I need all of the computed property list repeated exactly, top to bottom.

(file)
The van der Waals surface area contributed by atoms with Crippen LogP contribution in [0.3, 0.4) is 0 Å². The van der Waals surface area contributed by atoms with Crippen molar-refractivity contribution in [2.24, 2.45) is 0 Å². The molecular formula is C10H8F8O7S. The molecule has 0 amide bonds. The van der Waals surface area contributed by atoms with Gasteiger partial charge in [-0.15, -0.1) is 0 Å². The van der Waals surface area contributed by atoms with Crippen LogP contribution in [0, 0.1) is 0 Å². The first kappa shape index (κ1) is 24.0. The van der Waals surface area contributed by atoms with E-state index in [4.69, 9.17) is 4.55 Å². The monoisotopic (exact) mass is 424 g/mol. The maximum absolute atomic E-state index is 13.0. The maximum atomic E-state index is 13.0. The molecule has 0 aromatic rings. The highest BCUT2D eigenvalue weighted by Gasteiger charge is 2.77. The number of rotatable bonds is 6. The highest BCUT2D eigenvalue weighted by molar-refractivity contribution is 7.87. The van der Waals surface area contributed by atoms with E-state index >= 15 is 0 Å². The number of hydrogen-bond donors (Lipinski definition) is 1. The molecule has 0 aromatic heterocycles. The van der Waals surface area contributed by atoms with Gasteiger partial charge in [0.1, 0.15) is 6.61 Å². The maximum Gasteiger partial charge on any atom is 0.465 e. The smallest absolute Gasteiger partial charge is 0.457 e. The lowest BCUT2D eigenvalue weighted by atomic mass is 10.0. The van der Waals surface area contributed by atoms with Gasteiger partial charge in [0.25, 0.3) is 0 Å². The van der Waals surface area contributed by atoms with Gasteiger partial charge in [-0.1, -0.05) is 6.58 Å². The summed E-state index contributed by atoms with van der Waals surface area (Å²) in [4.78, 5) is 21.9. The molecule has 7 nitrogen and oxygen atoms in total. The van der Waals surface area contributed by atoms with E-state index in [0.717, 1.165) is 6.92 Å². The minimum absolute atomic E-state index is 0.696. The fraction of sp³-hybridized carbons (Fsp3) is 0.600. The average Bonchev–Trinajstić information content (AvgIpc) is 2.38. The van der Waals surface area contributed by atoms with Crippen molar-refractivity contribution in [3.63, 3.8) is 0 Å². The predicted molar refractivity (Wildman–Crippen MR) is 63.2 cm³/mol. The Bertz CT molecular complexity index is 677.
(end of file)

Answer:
The van der Waals surface area contributed by atoms with Crippen LogP contribution in [0.3, 0.4) is 0 Å². The van der Waals surface area contributed by atoms with Crippen molar-refractivity contribution in [2.24, 2.45) is 0 Å². The molecular formula is C10H8F8O7S. The molecule has 0 amide bonds. The van der Waals surface area contributed by atoms with Gasteiger partial charge in [-0.15, -0.1) is 0 Å². The van der Waals surface area contributed by atoms with Crippen LogP contribution in [0, 0.1) is 0 Å². The first kappa shape index (κ1) is 24.0. The van der Waals surface area contributed by atoms with E-state index in [4.69, 9.17) is 4.55 Å². The monoisotopic (exact) mass is 424 g/mol. The maximum absolute atomic E-state index is 13.0. The maximum atomic E-state index is 13.0. The molecule has 0 aromatic rings. The highest BCUT2D eigenvalue weighted by Gasteiger charge is 2.77. The number of rotatable bonds is 6. The highest BCUT2D eigenvalue weighted by molar-refractivity contribution is 7.87. The van der Waals surface area contributed by atoms with E-state index >= 15 is 0 Å². The number of hydrogen-bond donors (Lipinski definition) is 1. The molecule has 0 aromatic heterocycles. The van der Waals surface area contributed by atoms with Gasteiger partial charge in [0.1, 0.15) is 6.61 Å². The maximum Gasteiger partial charge on any atom is 0.465 e. The smallest absolute Gasteiger partial charge is 0.457 e. The lowest BCUT2D eigenvalue weighted by atomic mass is 10.0. The van der Waals surface area contributed by atoms with Gasteiger partial charge in [0.25, 0.3) is 0 Å². The van der Waals surface area contributed by atoms with Gasteiger partial charge in [-0.1, -0.05) is 6.58 Å². The summed E-state index contributed by atoms with van der Waals surface area (Å²) in [4.78, 5) is 21.9. The molecule has 7 nitrogen and oxygen atoms in total. The van der Waals surface area contributed by atoms with E-state index in [0.717, 1.165) is 6.92 Å². The minimum absolute atomic E-state index is 0.696. The fraction of sp³-hybridized carbons (Fsp3) is 0.600. The average Bonchev–Trinajstić information content (AvgIpc) is 2.38. The van der Waals surface area contributed by atoms with Crippen molar-refractivity contribution in [3.63, 3.8) is 0 Å². The predicted molar refractivity (Wildman–Crippen MR) is 63.2 cm³/mol. The Bertz CT molecular complexity index is 677.